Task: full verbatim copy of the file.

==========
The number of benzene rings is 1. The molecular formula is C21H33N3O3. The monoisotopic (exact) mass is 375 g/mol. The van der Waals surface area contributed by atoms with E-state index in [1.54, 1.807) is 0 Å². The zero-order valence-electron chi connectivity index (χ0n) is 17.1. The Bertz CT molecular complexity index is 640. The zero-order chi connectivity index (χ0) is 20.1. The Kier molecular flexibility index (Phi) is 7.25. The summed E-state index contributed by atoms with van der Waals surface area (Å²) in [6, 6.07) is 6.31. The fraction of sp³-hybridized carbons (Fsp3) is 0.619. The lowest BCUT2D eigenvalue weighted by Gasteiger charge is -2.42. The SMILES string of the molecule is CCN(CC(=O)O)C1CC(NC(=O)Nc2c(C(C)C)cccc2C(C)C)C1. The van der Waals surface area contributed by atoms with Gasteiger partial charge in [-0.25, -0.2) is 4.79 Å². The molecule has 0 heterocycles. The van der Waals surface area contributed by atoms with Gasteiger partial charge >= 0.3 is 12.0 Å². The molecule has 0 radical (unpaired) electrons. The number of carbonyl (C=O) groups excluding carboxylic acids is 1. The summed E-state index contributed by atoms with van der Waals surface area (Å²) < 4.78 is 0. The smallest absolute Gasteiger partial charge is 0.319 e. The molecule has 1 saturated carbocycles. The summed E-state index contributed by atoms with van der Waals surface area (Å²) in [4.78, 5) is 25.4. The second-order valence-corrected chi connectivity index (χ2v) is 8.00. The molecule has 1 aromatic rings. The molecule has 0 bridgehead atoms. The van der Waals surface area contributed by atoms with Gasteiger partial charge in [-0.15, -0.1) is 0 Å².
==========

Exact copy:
The number of benzene rings is 1. The molecular formula is C21H33N3O3. The monoisotopic (exact) mass is 375 g/mol. The van der Waals surface area contributed by atoms with E-state index in [1.54, 1.807) is 0 Å². The zero-order valence-electron chi connectivity index (χ0n) is 17.1. The Bertz CT molecular complexity index is 640. The zero-order chi connectivity index (χ0) is 20.1. The Kier molecular flexibility index (Phi) is 7.25. The summed E-state index contributed by atoms with van der Waals surface area (Å²) in [6, 6.07) is 6.31. The fraction of sp³-hybridized carbons (Fsp3) is 0.619. The lowest BCUT2D eigenvalue weighted by Gasteiger charge is -2.42. The SMILES string of the molecule is CCN(CC(=O)O)C1CC(NC(=O)Nc2c(C(C)C)cccc2C(C)C)C1. The van der Waals surface area contributed by atoms with Gasteiger partial charge in [-0.25, -0.2) is 4.79 Å². The molecule has 0 heterocycles. The van der Waals surface area contributed by atoms with Gasteiger partial charge >= 0.3 is 12.0 Å². The molecule has 0 radical (unpaired) electrons. The number of carbonyl (C=O) groups excluding carboxylic acids is 1. The summed E-state index contributed by atoms with van der Waals surface area (Å²) < 4.78 is 0. The smallest absolute Gasteiger partial charge is 0.319 e. The molecule has 1 saturated carbocycles. The summed E-state index contributed by atoms with van der Waals surface area (Å²) in [4.78, 5) is 25.4. The second-order valence-corrected chi connectivity index (χ2v) is 8.00. The molecule has 1 aromatic rings. The molecule has 0 bridgehead atoms. The van der Waals surface area contributed by atoms with Gasteiger partial charge in [-0.15, -0.1) is 0 Å².